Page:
For print only.

Breaking News

Third Mutual projects are jumping ship

By Cathy Tallyn
Staff writer

Following the lead of Project 39 leaving Third Mutual, seven other projects are preparing to do the same. And, more could follow.

Ballots could be in homeowners’ hands within two months, according to estimates by disengagement leaders.

News photo by Dan Rosenstrauch
Rossmoor resident Rob Ingalls speaks during the meeting discussing the issues for withdrawal from Third Mutual.

One year after incorporation, Mutual 39 board members agree it was a good decision.

“I think it was a wise thing for us to do,” said Al Guskin, a board member. “It seems to be going well. A small Mutual can be responsive to changing needs and desires.”

With 1,546 condominiums in 24 projects, Third Mutual is Rossmoor’s second largest, behind First Mutual with 1,878 cooperative units.

Third Mutual Projects 40 and 41 (with just under 200 manors) as well as Projects 50A, B and C and 55A and B (with 176

manors total) will try and form two new Mutuals.“ I think the board as a group didn’t expect this amount of movement of people out of the Third,” said Gery Yearout, who represents Projects 40 and 41 on the Third Mutual Board.

“I think some were surprised,” she said. “But no director said, ‘You can’t do that.’ But I can’t speak for the board.”

The board didn’t put up any roadblocks when the projects talked about leaving, according to organizers.

The reasons given for leaving include that Third Mutual is large and litigious with high legal and insurance costs. Also, there is a desire for more local control and the preservation of property values.

“The No. 1 reason is preserving our property values. I’m a real estate broker. I have buyers saying they don’t want to be in Third Mutual,” David Schubb told residents of Projects 50 and 55 during a Jan. 17 gathering.

“We want control of our community. We want to be making the decisions, not someone on the other side of the valley,” he said to applause.

Stay or go?

Earlier this month, residents of the seven projects voted overwhelmingly to continue with the withdrawal and elected representatives to complete the process and help prepare required governing documents.

“The only question you have to ask yourself is – do I want to stay in Third or be in a new mutual,” Toby Dicker said to some 125 people who attended the hour-long meeting for Projects 50 and 55. The attendees represented 80 manors. There were also curious residents from other projects.

Dicker, who resigned from the Third Mutual board in December, has spearheaded the drive

in Projects 50 and 55. The projects are adjacent and include entries 18 through 25 on Terra Granada Drive, opposite Eagle Ridge.

Only a few hands went up when meeting organizers asked who didn’t want to disengage.

But, before the vote, residents were told about the withdrawal process and were allowed to ask questions. Residents wanted to know what happens if only one project votes to succeed. That project would be a Mutual by itself or homeowners could revote on the issue, they were told.

“We need to be united and not be (Projects) A, B and C,” Dicker said.

She estimated that the rest of the process will take until May, with the ballot coming next.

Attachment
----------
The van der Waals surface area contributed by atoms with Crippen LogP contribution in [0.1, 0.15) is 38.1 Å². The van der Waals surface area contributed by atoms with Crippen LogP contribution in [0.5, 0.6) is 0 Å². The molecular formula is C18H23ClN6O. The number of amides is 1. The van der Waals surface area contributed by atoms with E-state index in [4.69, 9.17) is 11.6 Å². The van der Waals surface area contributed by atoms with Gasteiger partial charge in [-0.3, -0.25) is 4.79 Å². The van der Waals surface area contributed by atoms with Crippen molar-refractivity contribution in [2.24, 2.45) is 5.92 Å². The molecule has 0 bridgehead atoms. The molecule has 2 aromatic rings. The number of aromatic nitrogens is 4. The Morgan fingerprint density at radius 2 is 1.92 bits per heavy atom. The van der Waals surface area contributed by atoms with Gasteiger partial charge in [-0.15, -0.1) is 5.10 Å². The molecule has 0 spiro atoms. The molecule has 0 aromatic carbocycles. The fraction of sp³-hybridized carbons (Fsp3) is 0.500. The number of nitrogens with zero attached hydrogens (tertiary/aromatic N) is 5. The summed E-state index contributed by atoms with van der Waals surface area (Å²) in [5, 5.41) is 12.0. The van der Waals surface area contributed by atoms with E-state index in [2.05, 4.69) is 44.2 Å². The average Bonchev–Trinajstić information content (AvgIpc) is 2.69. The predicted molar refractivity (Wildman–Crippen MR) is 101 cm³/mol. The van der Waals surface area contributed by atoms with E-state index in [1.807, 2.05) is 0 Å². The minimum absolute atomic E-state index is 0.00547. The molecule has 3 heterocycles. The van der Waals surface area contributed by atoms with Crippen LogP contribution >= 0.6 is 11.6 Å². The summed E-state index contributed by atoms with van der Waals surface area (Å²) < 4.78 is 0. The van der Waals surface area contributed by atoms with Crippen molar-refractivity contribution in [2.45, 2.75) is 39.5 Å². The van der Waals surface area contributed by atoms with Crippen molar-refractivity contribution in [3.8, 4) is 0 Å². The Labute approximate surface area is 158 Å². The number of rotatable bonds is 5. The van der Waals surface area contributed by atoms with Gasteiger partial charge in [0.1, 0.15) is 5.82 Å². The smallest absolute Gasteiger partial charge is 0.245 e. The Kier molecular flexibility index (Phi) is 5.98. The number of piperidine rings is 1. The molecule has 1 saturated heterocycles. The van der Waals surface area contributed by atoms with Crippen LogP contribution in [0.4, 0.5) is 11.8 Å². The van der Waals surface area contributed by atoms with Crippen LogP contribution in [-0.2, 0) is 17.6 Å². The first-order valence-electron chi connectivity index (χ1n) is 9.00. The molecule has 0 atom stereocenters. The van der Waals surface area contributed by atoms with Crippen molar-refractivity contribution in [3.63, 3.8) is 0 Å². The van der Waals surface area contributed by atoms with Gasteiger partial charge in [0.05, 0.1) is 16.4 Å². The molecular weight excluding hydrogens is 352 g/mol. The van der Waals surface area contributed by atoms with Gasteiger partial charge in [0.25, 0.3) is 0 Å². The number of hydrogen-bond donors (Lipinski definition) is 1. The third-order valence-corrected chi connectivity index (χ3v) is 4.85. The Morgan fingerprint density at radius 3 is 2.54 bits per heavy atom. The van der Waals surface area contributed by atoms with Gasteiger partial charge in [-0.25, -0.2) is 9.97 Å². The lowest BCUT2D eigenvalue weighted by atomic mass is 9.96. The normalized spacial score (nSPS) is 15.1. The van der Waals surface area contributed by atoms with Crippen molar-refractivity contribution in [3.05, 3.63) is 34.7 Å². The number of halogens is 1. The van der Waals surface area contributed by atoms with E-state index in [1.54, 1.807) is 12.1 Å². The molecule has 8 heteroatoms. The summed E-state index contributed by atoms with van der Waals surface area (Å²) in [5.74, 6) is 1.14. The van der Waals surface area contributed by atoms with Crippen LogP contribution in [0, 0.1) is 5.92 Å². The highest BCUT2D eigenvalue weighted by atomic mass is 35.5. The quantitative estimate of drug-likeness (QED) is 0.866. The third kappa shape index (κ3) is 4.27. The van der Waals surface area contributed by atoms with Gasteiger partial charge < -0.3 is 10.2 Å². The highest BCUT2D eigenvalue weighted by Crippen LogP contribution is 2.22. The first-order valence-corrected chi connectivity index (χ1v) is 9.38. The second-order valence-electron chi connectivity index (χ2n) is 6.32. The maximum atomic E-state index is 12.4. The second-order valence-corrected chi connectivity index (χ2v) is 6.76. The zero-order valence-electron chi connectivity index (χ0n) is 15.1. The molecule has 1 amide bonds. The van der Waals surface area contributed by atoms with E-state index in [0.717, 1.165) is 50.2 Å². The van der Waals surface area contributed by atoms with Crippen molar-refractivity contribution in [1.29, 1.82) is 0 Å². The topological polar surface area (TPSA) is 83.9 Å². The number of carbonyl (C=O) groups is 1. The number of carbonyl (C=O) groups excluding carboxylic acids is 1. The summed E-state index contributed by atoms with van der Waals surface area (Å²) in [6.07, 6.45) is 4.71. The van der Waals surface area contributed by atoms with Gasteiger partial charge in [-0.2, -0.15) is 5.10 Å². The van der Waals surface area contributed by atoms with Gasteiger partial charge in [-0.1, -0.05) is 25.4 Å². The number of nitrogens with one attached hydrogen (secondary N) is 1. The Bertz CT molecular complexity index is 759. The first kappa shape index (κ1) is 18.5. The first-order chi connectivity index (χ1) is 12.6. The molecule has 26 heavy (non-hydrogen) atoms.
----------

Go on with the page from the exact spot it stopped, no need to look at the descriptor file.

Penny Ittner of Project 55B gives the procedures for withdrawal from Third Mutual.

“Please vote and encourage your neighbors to vote,” said Penny Ittner, a Project 55B representative.

Projects 40 and 41 are a little ahead of the other five projects.

“We’re being very careful about the proceedings. We want to do everything exactly right,” said Yearout. Ballots could be mailed in five to six weeks, she estimated.

“Our last meeting was attended by 150 people and 150 raised their hand to continue the (withdrawal) process,” she said. “But that doesn’t mean they’ll vote that way.”

Each manor has one vote, even if more than one person lives there. To pass, 50 percent plus one must vote to withdraw.

Projects 40 and 41 are adjacent and are on Terra California Drive, Entries 2, 9, 10, 11, 13 and 14 and Saklan Indian Drive, entries 8, 9 and 10.

Setting the path

New Mutual 39 paved the way. Its documents are public record and, as such, will serve as a template for the two proposed new Mutuals. Mutual 39 is located on parts of Saklan Indian and Terra California drives.

From the start of the process to officially becoming a Mutual took about nine months, said William Claussen, a member of Mutual 39’s board.

“Things had been brewing for quite a while. Third Mutual is really big and unwieldy,” he said. “The final straw that broke the camel’s back was all the business about redoing the CC& Rs.” That process has taken years.

Mutual 39 is in the process of drawing up its own CC& Rs. “We’re actually not finished dotting all of the i’s and crossing all of the t’s,” Claussen said.

Project 39’s monthly coupon rose from $800 to $890 when it became a Mutual. Much of the increase was for higher fixed operating expenses, such as water and power, as well as insurance costs, he said. However, if the projects stayed in Third Mutual, the coupon would probably have increased anyway, he said.

The vote to succeed wasn’t unanimous, but was very high. Most residents are delighted they’re out of Third Mutual and its problems, he said.

“Other projects have said they’d like more say,” he explained, “and say, ‘Can we join you?’ We’re not looking to increase in size. There’s no right size, but 130 (manors) is just fine. We don’t want to have 500 manors.”